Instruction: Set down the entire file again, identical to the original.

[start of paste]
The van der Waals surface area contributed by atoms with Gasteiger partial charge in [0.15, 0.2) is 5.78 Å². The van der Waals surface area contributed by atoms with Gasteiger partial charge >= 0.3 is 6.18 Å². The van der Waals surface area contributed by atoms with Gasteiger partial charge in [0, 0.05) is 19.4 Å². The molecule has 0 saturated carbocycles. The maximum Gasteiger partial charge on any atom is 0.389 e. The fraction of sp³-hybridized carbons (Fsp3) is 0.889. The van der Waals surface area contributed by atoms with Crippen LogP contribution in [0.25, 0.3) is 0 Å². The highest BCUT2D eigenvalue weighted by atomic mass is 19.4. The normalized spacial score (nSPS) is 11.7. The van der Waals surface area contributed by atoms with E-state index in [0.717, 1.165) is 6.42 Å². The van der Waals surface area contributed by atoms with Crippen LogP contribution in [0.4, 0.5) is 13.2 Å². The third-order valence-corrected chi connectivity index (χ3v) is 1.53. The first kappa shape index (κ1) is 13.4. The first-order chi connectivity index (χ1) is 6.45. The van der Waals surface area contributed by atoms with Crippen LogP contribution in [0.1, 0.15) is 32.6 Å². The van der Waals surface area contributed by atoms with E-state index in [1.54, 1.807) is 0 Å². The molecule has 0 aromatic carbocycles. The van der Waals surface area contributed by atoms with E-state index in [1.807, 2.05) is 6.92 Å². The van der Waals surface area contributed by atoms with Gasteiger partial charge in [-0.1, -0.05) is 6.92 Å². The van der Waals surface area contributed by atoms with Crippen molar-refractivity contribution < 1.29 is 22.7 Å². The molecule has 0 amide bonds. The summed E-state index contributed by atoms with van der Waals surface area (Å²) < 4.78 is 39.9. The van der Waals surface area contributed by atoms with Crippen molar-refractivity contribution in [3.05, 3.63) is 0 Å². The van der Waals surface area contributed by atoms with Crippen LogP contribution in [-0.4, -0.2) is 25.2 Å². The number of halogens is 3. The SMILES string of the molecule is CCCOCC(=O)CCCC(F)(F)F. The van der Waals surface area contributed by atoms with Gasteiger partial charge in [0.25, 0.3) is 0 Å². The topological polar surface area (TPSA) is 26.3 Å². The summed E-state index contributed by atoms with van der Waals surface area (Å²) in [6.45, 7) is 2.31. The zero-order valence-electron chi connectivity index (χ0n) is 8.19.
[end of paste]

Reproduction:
The van der Waals surface area contributed by atoms with Gasteiger partial charge in [0.15, 0.2) is 5.78 Å². The van der Waals surface area contributed by atoms with Gasteiger partial charge >= 0.3 is 6.18 Å². The van der Waals surface area contributed by atoms with Gasteiger partial charge in [0, 0.05) is 19.4 Å². The molecule has 0 saturated carbocycles. The maximum Gasteiger partial charge on any atom is 0.389 e. The fraction of sp³-hybridized carbons (Fsp3) is 0.889. The van der Waals surface area contributed by atoms with Crippen LogP contribution in [0.25, 0.3) is 0 Å². The highest BCUT2D eigenvalue weighted by atomic mass is 19.4. The normalized spacial score (nSPS) is 11.7. The van der Waals surface area contributed by atoms with E-state index in [0.717, 1.165) is 6.42 Å². The van der Waals surface area contributed by atoms with Crippen LogP contribution in [0.4, 0.5) is 13.2 Å². The third-order valence-corrected chi connectivity index (χ3v) is 1.53. The first kappa shape index (κ1) is 13.4. The first-order chi connectivity index (χ1) is 6.45. The van der Waals surface area contributed by atoms with Crippen LogP contribution in [0.1, 0.15) is 32.6 Å². The van der Waals surface area contributed by atoms with E-state index in [1.54, 1.807) is 0 Å². The molecule has 0 aromatic carbocycles. The van der Waals surface area contributed by atoms with E-state index in [1.807, 2.05) is 6.92 Å². The van der Waals surface area contributed by atoms with Gasteiger partial charge in [-0.1, -0.05) is 6.92 Å². The van der Waals surface area contributed by atoms with Crippen molar-refractivity contribution < 1.29 is 22.7 Å². The molecule has 0 amide bonds. The summed E-state index contributed by atoms with van der Waals surface area (Å²) < 4.78 is 39.9. The van der Waals surface area contributed by atoms with Crippen molar-refractivity contribution in [3.05, 3.63) is 0 Å². The van der Waals surface area contributed by atoms with Crippen LogP contribution in [-0.4, -0.2) is 25.2 Å². The number of halogens is 3. The SMILES string of the molecule is CCCOCC(=O)CCCC(F)(F)F. The van der Waals surface area contributed by atoms with Gasteiger partial charge in [0.25, 0.3) is 0 Å². The topological polar surface area (TPSA) is 26.3 Å². The summed E-state index contributed by atoms with van der Waals surface area (Å²) in [6.45, 7) is 2.31. The zero-order valence-electron chi connectivity index (χ0n) is 8.19.